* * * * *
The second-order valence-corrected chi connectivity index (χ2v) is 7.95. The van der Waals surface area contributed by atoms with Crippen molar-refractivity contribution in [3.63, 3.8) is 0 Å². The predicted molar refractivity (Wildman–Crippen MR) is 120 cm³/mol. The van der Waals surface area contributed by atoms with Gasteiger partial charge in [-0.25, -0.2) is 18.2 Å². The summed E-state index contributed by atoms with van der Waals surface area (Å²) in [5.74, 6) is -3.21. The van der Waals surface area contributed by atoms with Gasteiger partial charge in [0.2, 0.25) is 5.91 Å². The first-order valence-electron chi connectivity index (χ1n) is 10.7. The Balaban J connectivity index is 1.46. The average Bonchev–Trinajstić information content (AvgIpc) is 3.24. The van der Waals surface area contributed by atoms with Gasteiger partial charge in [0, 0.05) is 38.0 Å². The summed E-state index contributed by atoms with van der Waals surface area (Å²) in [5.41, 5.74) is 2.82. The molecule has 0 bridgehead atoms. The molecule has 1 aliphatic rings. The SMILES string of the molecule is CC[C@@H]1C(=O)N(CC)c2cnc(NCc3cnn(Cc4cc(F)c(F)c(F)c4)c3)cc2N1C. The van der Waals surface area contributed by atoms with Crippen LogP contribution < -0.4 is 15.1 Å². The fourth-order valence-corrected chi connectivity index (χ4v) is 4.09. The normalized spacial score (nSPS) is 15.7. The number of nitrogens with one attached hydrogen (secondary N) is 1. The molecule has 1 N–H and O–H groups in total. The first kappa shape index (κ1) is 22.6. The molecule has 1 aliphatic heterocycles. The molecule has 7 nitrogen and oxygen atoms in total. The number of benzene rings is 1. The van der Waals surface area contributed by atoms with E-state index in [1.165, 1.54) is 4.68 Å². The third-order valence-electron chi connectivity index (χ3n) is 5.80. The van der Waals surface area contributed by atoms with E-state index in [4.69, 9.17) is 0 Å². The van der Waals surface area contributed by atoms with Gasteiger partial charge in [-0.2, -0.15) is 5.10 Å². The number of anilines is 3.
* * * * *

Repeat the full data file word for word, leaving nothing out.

The second-order valence-corrected chi connectivity index (χ2v) is 7.95. The van der Waals surface area contributed by atoms with Crippen molar-refractivity contribution in [3.63, 3.8) is 0 Å². The predicted molar refractivity (Wildman–Crippen MR) is 120 cm³/mol. The van der Waals surface area contributed by atoms with Gasteiger partial charge in [-0.25, -0.2) is 18.2 Å². The summed E-state index contributed by atoms with van der Waals surface area (Å²) in [5.74, 6) is -3.21. The van der Waals surface area contributed by atoms with Gasteiger partial charge in [0.2, 0.25) is 5.91 Å². The first-order valence-electron chi connectivity index (χ1n) is 10.7. The Balaban J connectivity index is 1.46. The average Bonchev–Trinajstić information content (AvgIpc) is 3.24. The van der Waals surface area contributed by atoms with Gasteiger partial charge in [0, 0.05) is 38.0 Å². The summed E-state index contributed by atoms with van der Waals surface area (Å²) in [5.41, 5.74) is 2.82. The molecule has 0 bridgehead atoms. The molecule has 1 aliphatic rings. The SMILES string of the molecule is CC[C@@H]1C(=O)N(CC)c2cnc(NCc3cnn(Cc4cc(F)c(F)c(F)c4)c3)cc2N1C. The van der Waals surface area contributed by atoms with Crippen LogP contribution < -0.4 is 15.1 Å². The fourth-order valence-corrected chi connectivity index (χ4v) is 4.09. The normalized spacial score (nSPS) is 15.7. The number of nitrogens with one attached hydrogen (secondary N) is 1. The molecule has 1 N–H and O–H groups in total. The first kappa shape index (κ1) is 22.6. The molecule has 1 aliphatic heterocycles. The molecule has 7 nitrogen and oxygen atoms in total. The number of benzene rings is 1. The van der Waals surface area contributed by atoms with E-state index in [1.165, 1.54) is 4.68 Å². The third-order valence-electron chi connectivity index (χ3n) is 5.80. The van der Waals surface area contributed by atoms with E-state index in [4.69, 9.17) is 0 Å². The van der Waals surface area contributed by atoms with Gasteiger partial charge in [-0.2, -0.15) is 5.10 Å². The number of anilines is 3.